Difference between "Usability" and "Ease of usage"
  • 2 answers
 November 2019
Gosh, these books are so heavy, anybody wanna help me carry them?
exRanger profile picture exRangerNovember 2019
@ the most elementary level:
1. Usability: the state of being "usable", applied to anything that one might "use" to perform X task, and the fact that it can be used, i.e., it "works" / is in working order. Whether the item in question is easy or difficult to use is addressed in your second question...
2. "Ease of useage" (Note: Better = "ease of use", often in American English rendered expressed as "user friendly"). This statement assume a device, item, etc., that one "uses" is functional, i.e., "works" correctly, but is trying to determine if the device is "easy" to use (understand, operate, etc.) or not easy to use, i.e., difficult to use, complicated, not a user-friendly device, software application, tool, etc.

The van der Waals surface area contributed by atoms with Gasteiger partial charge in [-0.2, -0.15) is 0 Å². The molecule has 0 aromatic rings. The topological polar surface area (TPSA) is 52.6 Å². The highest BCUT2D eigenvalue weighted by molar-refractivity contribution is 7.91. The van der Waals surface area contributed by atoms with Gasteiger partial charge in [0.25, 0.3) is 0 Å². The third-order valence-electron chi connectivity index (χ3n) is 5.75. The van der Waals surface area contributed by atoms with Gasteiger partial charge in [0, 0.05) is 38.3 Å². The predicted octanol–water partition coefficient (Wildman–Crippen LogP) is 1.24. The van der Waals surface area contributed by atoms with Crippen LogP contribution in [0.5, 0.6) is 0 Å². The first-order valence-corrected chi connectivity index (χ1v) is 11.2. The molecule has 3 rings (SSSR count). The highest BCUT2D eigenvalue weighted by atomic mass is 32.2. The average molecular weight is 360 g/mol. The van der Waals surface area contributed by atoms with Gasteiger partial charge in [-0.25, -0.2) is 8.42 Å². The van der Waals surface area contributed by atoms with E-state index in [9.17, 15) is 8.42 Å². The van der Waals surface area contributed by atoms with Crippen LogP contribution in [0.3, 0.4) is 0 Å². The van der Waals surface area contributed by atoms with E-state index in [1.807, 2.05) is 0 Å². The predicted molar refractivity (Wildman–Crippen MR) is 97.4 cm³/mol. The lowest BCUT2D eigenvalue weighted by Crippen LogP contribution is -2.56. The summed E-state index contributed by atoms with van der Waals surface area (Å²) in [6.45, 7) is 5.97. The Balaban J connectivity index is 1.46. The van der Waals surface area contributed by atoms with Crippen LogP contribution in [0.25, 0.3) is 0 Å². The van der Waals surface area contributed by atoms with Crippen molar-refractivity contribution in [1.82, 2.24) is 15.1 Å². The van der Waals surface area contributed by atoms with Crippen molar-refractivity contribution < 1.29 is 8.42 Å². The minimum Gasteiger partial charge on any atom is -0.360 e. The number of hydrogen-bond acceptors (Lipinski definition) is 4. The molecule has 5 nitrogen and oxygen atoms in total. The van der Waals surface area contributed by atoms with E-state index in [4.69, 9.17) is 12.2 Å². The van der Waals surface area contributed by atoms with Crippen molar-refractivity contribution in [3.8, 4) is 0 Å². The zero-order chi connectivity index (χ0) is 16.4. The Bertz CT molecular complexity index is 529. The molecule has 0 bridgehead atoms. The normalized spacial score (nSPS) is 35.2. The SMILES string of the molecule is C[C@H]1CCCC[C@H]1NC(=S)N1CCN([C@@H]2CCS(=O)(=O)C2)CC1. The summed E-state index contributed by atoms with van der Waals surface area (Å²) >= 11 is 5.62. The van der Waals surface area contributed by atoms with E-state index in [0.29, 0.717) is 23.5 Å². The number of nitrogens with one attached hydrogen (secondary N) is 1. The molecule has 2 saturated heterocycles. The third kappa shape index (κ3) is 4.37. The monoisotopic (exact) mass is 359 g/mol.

Note both concepts do not mean the same as (in French) "utile", which in English = "useful". The term "usability" would lean more toward the French term "fonctionnel" and "ease of use" would likely = "facilité d'utilisation" or something along those lines.

it's funny: I live in France but if you were a Russian speaker I could give you "native language" equivalents for these English expressions that would be exact matches; much trickier to accomplish this w/ French, an incredibly "nuanced" language when it comes to "deep meaning" of so many expressions. (Which is why I strive to communicate in French as simply as possible!!!) -- exRanger (edwin)